Tell us a little about your Book Club
We are a book club for Black people and people of colour to read novels and essays written by Black people. Through our monthly meetings we congregate to discuss what we read, the good and the bad, how it made us feel and how what we have read informs our lives as Black people. On top of that, we catch up and gist during the meetings about how life in a global pandemic is going! We are only 6 months old, so we have not had the chance to meet in person, but we are excited for how we will engage with each other in this setting!
Have you a preferred theme or genre?
We read across a variety of genres be it political theory, fiction or history. Naturally there's a focus on texts that emphasise on Blackness as well as how blackness intersects with the other modes of being there are, such as sexuality, gender and citizenship.
Have you a preferred theme or genre?
Not really, we are an open lot - we rotate the home where Book Club is held and the host then chooses the book. This gives us a good chance to read genres different to what we might usually choose. Lately, we have been on a kick of books set during/just after World War II. We regularly use the library ordering system for our book choices and it’s almost never failed us!
Is there a title that stands out amongst others?
I think it can be universally agreed that Freshwater by Akwaeke Emezi was a stand out for us all. The author writes so beautifully crafts a story detailing the life of a Nigerian person living in America as Igbo mythology interacts with gender expression and ways of being. The story is riveting and engaging and leaves you wanting more when you reach the end of the book. We would recommend everyone to read it.
A book that changed your mind about something?
This is not a book but one of the texts we read really changed our thinking of what it means to be Black and queer and of a minority gender. The Combahee River's Statement discussion on Identity Politics is so revolutionary and it is interesting how once you read the statement, it is evident how much the statement has been co-opted and distorted of its true meaning. Understanding what it means to be positioned as a minority gender and Black opens up a myriad of ways of considering what equality and freedom can mean. Without a doubt, it would've been impossible to engage in such important thought without the work done by the Black Lesbians in the Combahee River Statement.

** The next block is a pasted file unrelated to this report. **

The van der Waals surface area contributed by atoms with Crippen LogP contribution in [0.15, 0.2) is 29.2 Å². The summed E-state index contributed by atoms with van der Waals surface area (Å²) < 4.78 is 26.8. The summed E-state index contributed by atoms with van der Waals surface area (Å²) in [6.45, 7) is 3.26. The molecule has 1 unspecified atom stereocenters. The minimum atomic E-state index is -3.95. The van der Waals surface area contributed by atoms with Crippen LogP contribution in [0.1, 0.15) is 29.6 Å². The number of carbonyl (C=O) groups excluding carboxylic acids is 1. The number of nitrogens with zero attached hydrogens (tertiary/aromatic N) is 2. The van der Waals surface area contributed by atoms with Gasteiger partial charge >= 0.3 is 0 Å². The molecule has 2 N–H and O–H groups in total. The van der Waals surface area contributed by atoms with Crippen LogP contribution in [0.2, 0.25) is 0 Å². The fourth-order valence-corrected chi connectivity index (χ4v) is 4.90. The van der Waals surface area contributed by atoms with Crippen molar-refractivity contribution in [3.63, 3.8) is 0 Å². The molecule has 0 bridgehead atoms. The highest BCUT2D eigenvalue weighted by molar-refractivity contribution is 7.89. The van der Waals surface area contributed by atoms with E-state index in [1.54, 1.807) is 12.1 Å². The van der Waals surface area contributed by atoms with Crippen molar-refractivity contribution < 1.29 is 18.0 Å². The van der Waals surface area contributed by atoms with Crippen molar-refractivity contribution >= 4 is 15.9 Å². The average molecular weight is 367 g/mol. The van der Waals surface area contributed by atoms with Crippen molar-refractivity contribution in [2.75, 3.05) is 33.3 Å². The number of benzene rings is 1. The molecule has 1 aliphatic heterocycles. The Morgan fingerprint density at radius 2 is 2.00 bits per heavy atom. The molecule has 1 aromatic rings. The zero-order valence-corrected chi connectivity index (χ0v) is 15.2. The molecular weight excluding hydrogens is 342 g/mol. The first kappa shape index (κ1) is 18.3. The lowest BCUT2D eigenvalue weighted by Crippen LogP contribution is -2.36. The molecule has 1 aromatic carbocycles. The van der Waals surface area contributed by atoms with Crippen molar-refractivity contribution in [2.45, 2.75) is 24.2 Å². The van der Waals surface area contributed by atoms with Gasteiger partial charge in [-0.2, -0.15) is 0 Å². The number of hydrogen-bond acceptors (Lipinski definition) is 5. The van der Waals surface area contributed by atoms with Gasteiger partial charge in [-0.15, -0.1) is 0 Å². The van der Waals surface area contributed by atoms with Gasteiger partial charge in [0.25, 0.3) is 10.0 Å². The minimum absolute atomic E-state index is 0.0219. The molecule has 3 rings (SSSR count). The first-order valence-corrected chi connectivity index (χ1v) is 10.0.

What was your most divisive / challenging title?
It probably was Girl, Woman, Other by Bernardine Evaristo, primarily because her novel gives us great insight into the lives of so many people in Britain primarily Black women and how they interact with British society. What made it so divisive is the ways in which we were exposed to differing opinions on how one should live their life which we had some discussion with in our meeting. Issues of transphobia, racism, misogynoir were teased out in our meeting in a respectful manner, as we uncovered both the lives and the prejudices of the characters in the book.
What are you reading right now?
We are reading Another Country by James Baldwin, a very important gay man in Black American history, as part of the Black History Month in the United States. We would encourage any Black person or person of colour, regardless of whether or not they're queer, to feel welcome to attend our book club meetings! Our next meeting is on the 12th of March, but you can keep up to date with all upcoming meetings by following us on Facebook, Instagram and Twitter.
Your recommended read?
We would recommend reading the Combahee River Statement, in order to properly appreciate what identity politics can offer.